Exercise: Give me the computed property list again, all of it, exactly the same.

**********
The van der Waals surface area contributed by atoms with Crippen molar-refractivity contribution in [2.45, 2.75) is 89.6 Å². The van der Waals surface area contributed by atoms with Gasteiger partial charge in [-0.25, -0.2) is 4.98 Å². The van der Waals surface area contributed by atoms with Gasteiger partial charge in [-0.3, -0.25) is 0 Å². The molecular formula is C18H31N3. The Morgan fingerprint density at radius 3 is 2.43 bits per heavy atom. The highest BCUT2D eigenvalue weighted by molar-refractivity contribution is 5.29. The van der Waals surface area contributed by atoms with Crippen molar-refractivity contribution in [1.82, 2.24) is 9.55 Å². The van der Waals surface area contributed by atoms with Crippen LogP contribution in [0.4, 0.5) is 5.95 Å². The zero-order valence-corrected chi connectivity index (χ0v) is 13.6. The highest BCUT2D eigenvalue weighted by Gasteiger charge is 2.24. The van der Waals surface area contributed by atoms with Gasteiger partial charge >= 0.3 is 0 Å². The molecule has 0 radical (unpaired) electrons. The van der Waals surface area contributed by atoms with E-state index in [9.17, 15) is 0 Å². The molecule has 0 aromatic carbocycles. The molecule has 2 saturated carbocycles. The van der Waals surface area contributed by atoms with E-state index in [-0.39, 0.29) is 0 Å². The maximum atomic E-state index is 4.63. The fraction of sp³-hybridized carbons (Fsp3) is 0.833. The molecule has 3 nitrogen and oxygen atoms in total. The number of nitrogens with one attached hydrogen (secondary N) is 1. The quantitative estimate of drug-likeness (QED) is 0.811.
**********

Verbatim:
The van der Waals surface area contributed by atoms with Crippen molar-refractivity contribution in [2.45, 2.75) is 89.6 Å². The van der Waals surface area contributed by atoms with Gasteiger partial charge in [-0.25, -0.2) is 4.98 Å². The van der Waals surface area contributed by atoms with Gasteiger partial charge in [-0.3, -0.25) is 0 Å². The molecular formula is C18H31N3. The Morgan fingerprint density at radius 3 is 2.43 bits per heavy atom. The highest BCUT2D eigenvalue weighted by molar-refractivity contribution is 5.29. The van der Waals surface area contributed by atoms with Crippen molar-refractivity contribution in [1.82, 2.24) is 9.55 Å². The van der Waals surface area contributed by atoms with Crippen LogP contribution in [0.4, 0.5) is 5.95 Å². The zero-order valence-corrected chi connectivity index (χ0v) is 13.6. The highest BCUT2D eigenvalue weighted by Gasteiger charge is 2.24. The van der Waals surface area contributed by atoms with Gasteiger partial charge >= 0.3 is 0 Å². The molecule has 0 radical (unpaired) electrons. The van der Waals surface area contributed by atoms with E-state index in [9.17, 15) is 0 Å². The molecule has 0 aromatic carbocycles. The molecule has 2 saturated carbocycles. The van der Waals surface area contributed by atoms with E-state index in [-0.39, 0.29) is 0 Å². The maximum atomic E-state index is 4.63. The fraction of sp³-hybridized carbons (Fsp3) is 0.833. The molecule has 3 nitrogen and oxygen atoms in total. The number of nitrogens with one attached hydrogen (secondary N) is 1. The quantitative estimate of drug-likeness (QED) is 0.811.